Cavka recalled the first time he met up with his friend at a Tokyo golf course after those three years. Amazed at Judd’s new physique, he asked to see some of the karate he’d learned. So, Reid walked up to a 2-foot thick tree and kicked it, bare-shinned, with all his might. The tree cracked and swayed, then fell to the ground, leaving Cavka with mouth agape but Reid apologetic.
Although finished with his uchi deshi training, there was more work to be done. Sosai Oyama instilled in his students that there were two accomplishments every great karate fighter should pursue in his lifetime:
1) To be a world champion, and
2) To complete the 100-man kumite.
Reid, still only 25, undertook the first, leading him through a storied professional career that certainly had its share of frustration. Year after year, he came in 2nd and 3rd in international tournaments but was never crowned champion. His response was always to train harder. So Reid moved from Australia to Thailand, where he trained with world-class fighters of all disciplines — kickboxing, karate, Muay Thai, and Brazilian Jiu Jitsu. Finally, he won the world championship of karate in 2010 at the age of 38.
Reid was hesitant to accept the invite as he’d seen the kumite fell great fighters whom he respected.
“When I first was asked to do the 100-man, I said “No way. I can’t do it,” said Reid, “It’s too hard. I had seen some people go through it, and actually one of them was one of my opponents, Masada Akira.”
Reid fought the karate world champion twice before as an opponent when Akira attempted the 100-man kumite years earlier. He faced him in round 10, when Akira was fresh, and again round 70 when Akira was delirious, a walking punching bag whose mind and body were in shock, leading him to start biting opponents.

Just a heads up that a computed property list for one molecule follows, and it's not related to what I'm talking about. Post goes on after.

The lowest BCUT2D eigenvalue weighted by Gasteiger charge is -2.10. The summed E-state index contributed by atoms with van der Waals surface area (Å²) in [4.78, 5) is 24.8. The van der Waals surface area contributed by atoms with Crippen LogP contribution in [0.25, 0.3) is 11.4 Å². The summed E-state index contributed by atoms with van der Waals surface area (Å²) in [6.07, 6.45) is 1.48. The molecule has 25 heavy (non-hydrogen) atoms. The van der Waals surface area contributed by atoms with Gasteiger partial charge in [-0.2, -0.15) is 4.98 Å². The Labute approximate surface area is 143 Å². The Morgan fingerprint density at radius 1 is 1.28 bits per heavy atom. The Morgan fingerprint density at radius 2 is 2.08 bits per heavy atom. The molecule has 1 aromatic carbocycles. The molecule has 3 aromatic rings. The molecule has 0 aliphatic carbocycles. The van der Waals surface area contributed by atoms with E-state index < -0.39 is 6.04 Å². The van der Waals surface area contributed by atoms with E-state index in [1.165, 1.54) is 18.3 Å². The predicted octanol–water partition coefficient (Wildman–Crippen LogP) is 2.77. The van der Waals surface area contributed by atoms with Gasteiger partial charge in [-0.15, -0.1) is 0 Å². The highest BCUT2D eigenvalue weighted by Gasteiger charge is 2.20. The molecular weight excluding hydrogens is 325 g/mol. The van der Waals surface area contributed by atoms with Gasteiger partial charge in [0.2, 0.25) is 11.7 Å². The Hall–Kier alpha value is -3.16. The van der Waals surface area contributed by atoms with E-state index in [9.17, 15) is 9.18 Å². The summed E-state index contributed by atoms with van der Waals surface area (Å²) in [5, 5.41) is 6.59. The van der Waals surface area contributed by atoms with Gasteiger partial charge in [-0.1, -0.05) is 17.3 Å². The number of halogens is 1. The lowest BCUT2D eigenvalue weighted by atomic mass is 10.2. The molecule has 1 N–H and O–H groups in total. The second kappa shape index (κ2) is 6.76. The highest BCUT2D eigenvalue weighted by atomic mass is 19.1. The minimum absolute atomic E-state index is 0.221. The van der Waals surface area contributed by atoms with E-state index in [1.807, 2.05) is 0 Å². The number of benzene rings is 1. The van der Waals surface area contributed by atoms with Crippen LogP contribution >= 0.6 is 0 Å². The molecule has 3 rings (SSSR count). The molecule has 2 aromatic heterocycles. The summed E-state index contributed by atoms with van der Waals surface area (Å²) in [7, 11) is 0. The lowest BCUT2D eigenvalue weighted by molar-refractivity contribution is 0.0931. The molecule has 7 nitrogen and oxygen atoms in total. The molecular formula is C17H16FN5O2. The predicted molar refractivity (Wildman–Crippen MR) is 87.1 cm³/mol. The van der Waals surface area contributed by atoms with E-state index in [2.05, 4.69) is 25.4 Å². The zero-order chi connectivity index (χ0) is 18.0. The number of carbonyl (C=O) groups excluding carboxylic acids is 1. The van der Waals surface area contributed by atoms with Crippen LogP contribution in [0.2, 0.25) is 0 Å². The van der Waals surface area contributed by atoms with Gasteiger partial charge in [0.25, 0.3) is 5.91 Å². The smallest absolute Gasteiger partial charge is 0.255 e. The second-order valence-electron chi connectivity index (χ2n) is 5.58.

“I guess he was just going into survival mode. I had never seen anything like it, so that’s why I said no and continued to say ‘no’ for a while,” he says.
He trained like a man possessed in Thailand, six days a week for at least six hours a day in the intense tropical heat. The regiment he put his body through brought him to new levels of conditioning in anticipation of the pounding he’d have to take; heavy weight training, carrying huge logs, sprinting up steep hills, burpees with a man on his back, hitting the heavy bag for an hour straight, and letting other professionals tee off on him with punches as kicks while he stood still and absorbed them. Most days he lost 10 lbs. or more just from sweating in the tropical heat!
Then, he was ready. The milestone date of the kumite, October 22, 2011 was upon him. It was held in a heavily guarded underground dojo beneath Osaka’s Perfectionary Gymnasium with Cavka’s camera the only one rolling. Reid was supported by his mother and sister in attendance, his Thai girlfriend, Mo, Cavka, and Nicholas Pettas, his co-student and only other foreigner to complete the 1,000-day training.
As the fights started, Reid was a beast, handily beating all of his master opponents. But as black belt after black belt fought him to the best of their capabilities, the physical toll began to mount. He rolled through the first 50 fights, his otherworldly conditioning training paying off, but hit a wall around fight 70. The last 20 fights or so he was past exhausted, unable to use his legs to defend or kick, wavering with dizziness, taking a tsunami of punishment from his opponents but never giving in.
The movie ends with Reid summoning his last ounce of willpower for just one more fight, his 100th, completing the 100-man kumite to honor his late master and the dream he’d followed since he was a teen.
When doctors examined him they said it looked like he’d been in multiple car crashes, his knee tendon severed, shoulder ripped, legs and torso black with bruises, and his whole body cramping severely.